Stephen C Challis - Authors page
Just an Ordinary Copper

This book is  Is an autobiography of my experiences as a Police Constable in the Hampshire Constabulary, United Kingdom, from 1974 to 1995. Names have been changed, so my former colleagues can breath easy, but all events described actually happened.

During my 21 year Police Career with the Hampshire Constabulary I served in the Basingstoke, Eastleigh Bitterne and Winchester sub divisions, in Hampshire County in  Southern England.

The book will give an insight into day to day police work, dealing with mundane as well as serious crimes. The work was exciting, intense, sometimes dangerous, but never boring.  

See below for an excerpt from the book

Not all memories are good or bad, some fall in between. Such a case was Marie. (Not her real name). The night shift started routinely enough, myself and my partner Rob, were assigned to crew the Area car. This was a Volvo saloon that was assigned to cover the Aldershot district and back up the smaller Panda cars that handled the routine calls. An hour or so after the shift we received a call to attend a serious RTA (Road Traffic Accident) that had taken place in a local housing estate.

The year was 1978, The reason the year stuck in my mind will become clearer later, On arrival , one of the Pandas was already on the scene. Quickly we established that there was one vehicle involved and that it had struck a pedestrian. A young girl of  12 years who was lying in the road in front of the vehicle. I recall the road was wet from recent rain, though the rain had stopped. I knelt down to speak to the girl who was obviously in a state of shock. She did not seem to be in pain. But gripped my hand tightly, So tight that seemed to be unable or unwilling to let go. I spoke to her as calmly as possible but it was obviously she was seriously ,possibly fatally injured. We quickly ascertained the car had struck her some 50 to 60 yards up the road and carried her to where she lay, the time it took the car to stop, gave an indication as to its speed at the point of impact. The wait for the ambulance was particularly stressful.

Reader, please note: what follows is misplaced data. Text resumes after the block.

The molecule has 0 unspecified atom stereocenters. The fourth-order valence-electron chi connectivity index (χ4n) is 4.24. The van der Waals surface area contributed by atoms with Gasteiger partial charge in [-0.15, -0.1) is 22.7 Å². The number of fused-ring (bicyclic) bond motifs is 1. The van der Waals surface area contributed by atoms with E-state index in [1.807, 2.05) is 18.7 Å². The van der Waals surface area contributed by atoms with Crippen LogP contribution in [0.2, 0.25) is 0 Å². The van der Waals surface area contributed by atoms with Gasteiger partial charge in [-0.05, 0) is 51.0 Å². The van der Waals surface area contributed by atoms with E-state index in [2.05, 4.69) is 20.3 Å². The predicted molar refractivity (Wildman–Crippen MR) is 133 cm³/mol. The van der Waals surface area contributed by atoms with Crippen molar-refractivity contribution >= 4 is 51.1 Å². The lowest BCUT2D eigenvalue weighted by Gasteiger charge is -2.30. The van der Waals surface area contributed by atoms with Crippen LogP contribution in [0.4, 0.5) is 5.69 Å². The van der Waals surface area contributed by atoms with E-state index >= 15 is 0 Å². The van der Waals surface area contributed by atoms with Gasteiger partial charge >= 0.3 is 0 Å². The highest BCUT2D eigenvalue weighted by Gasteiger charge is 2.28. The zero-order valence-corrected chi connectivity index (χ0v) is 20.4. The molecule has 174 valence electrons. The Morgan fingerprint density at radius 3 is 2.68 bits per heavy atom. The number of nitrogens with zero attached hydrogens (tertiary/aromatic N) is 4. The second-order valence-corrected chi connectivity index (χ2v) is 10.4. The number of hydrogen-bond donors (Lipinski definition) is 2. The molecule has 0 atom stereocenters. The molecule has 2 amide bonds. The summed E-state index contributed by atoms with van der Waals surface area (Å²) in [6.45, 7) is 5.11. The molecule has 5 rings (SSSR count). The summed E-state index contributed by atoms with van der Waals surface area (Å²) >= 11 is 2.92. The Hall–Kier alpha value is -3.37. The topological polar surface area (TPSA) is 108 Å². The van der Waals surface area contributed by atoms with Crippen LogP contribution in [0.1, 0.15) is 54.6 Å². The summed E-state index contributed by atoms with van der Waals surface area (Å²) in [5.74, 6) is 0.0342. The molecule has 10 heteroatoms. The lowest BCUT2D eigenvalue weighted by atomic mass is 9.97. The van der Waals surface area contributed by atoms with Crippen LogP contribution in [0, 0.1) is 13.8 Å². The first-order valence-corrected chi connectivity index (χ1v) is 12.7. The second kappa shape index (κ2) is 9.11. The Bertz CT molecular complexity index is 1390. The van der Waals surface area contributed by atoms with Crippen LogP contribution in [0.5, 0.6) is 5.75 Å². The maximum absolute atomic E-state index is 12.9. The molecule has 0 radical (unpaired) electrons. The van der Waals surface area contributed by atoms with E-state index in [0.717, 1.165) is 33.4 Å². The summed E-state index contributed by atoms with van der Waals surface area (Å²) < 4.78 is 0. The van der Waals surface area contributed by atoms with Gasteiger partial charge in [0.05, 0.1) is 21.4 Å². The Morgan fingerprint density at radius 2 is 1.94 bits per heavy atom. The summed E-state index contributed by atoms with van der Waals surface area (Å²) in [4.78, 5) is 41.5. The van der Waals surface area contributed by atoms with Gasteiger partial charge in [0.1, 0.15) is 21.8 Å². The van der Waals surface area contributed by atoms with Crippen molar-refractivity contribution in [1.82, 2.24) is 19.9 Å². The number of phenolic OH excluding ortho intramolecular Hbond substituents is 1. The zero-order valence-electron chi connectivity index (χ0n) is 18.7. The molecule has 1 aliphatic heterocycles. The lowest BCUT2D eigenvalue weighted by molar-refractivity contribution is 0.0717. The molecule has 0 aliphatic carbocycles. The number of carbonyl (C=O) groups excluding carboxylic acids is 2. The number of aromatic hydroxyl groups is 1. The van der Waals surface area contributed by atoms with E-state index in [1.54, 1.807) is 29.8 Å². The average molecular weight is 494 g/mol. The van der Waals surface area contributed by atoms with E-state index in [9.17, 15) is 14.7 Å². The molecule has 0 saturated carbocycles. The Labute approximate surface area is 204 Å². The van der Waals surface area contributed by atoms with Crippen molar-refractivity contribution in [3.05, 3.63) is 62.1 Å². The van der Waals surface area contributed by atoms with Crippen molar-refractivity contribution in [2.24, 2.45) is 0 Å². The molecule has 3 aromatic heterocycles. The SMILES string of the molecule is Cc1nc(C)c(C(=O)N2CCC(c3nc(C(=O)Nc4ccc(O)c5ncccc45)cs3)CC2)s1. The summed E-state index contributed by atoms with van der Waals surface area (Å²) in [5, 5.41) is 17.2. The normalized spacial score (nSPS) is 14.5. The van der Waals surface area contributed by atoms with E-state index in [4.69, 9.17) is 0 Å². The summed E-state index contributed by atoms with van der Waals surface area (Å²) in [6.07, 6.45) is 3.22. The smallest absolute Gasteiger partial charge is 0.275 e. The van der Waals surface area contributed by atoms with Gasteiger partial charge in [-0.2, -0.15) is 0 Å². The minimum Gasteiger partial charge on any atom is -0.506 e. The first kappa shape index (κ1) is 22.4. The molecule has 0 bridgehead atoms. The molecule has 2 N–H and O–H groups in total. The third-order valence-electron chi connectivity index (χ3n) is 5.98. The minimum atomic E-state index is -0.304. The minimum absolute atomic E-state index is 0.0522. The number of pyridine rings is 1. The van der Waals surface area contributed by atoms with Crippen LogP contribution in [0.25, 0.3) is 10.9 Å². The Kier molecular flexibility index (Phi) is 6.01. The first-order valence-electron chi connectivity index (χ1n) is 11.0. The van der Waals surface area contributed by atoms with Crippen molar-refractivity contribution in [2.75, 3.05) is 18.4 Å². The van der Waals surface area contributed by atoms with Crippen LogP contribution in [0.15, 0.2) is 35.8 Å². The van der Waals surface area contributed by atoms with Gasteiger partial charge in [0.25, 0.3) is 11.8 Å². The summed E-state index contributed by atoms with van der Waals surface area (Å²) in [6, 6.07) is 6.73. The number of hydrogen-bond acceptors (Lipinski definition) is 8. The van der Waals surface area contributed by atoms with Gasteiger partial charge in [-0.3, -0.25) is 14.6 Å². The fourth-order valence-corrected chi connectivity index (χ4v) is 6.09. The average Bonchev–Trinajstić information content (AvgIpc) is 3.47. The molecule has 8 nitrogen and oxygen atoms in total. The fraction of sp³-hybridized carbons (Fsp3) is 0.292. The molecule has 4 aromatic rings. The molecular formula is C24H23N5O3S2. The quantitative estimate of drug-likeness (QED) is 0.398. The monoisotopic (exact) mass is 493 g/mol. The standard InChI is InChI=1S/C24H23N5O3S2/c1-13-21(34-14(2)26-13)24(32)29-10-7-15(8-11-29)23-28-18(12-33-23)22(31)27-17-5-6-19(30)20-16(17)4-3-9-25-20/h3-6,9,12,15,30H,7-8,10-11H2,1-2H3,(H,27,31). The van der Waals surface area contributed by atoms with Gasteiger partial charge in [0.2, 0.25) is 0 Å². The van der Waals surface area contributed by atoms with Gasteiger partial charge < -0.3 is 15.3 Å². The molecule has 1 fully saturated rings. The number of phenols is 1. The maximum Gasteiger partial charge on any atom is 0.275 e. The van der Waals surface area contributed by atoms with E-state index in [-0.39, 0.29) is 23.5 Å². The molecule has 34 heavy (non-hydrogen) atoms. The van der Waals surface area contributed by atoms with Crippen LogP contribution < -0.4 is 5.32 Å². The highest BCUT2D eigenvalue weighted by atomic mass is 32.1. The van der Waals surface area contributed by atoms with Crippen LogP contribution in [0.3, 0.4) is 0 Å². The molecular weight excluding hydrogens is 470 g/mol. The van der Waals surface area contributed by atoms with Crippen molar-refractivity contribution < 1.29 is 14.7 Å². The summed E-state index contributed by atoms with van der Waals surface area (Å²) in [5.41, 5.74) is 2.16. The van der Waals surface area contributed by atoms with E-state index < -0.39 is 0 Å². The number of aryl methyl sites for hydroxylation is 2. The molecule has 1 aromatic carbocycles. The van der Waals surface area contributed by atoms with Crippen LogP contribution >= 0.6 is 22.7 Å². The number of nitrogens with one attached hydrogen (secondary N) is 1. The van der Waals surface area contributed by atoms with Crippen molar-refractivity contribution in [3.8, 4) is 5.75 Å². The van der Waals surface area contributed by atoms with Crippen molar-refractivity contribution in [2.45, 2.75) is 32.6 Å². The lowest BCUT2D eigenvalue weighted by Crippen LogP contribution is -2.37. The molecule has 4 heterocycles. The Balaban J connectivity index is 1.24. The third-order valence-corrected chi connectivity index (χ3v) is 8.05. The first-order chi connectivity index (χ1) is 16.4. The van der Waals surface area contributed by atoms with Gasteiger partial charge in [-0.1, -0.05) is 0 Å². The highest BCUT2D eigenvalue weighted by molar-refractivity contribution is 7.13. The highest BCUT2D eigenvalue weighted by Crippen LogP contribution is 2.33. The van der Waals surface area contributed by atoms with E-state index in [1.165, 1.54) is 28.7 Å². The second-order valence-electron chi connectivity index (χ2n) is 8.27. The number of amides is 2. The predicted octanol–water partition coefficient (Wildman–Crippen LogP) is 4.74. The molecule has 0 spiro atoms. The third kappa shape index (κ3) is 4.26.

Traffic units arrived and began questioning the driver,and making measurements at the scene. I heard a radio transmission from one of them that, this was a probable fatal and they requested a photographer and fatal accident  investigators to attend. I hoped that Marie had not also heard the transmission.  I held Marie's hand until the ambulance arrived and lifted her onto a stretcher. Once clear Rob and I began assisting Traffic officers in measuring skid marks and compiling a sketch of the scene.  A short time later, we received a call from the Control room. The hospital had reported that Marie had made it to A & E (Accident and Emergency) but examination had shown a serious leg injury and that approximately  had  4 to six inches of her shin bone was missing , The hospital asked us to carry out a search to see if we could locate it and convey it as soon as possible to the hospital where Doctors may be able to attempt to re-implant it .We suspended our mapping and with flashlights began a meticulous search of the scene. After 15 minutes were baffled. No sign of the bone or fragments were to be found  .

I was reluctant to give up and I then noticed an anonymity  with the skid marks, There was a clear score mark on the tire tracks that appeared to have come from a  loose piece of metal on the car. But the car was undamaged. Slowly the horrific truth began to dawn on me,and I asked rob for his Dragon lamp. this was a powerful beamed hand lantern that could throw a 200 foot beam. I knelt down and took a close look at the score mark. It was embedded with small pieces of bone and it extended for over 50 yards. I had found the missing bone. I somberly conveyed this to the control room.
Website Builder provided by  Vistaprint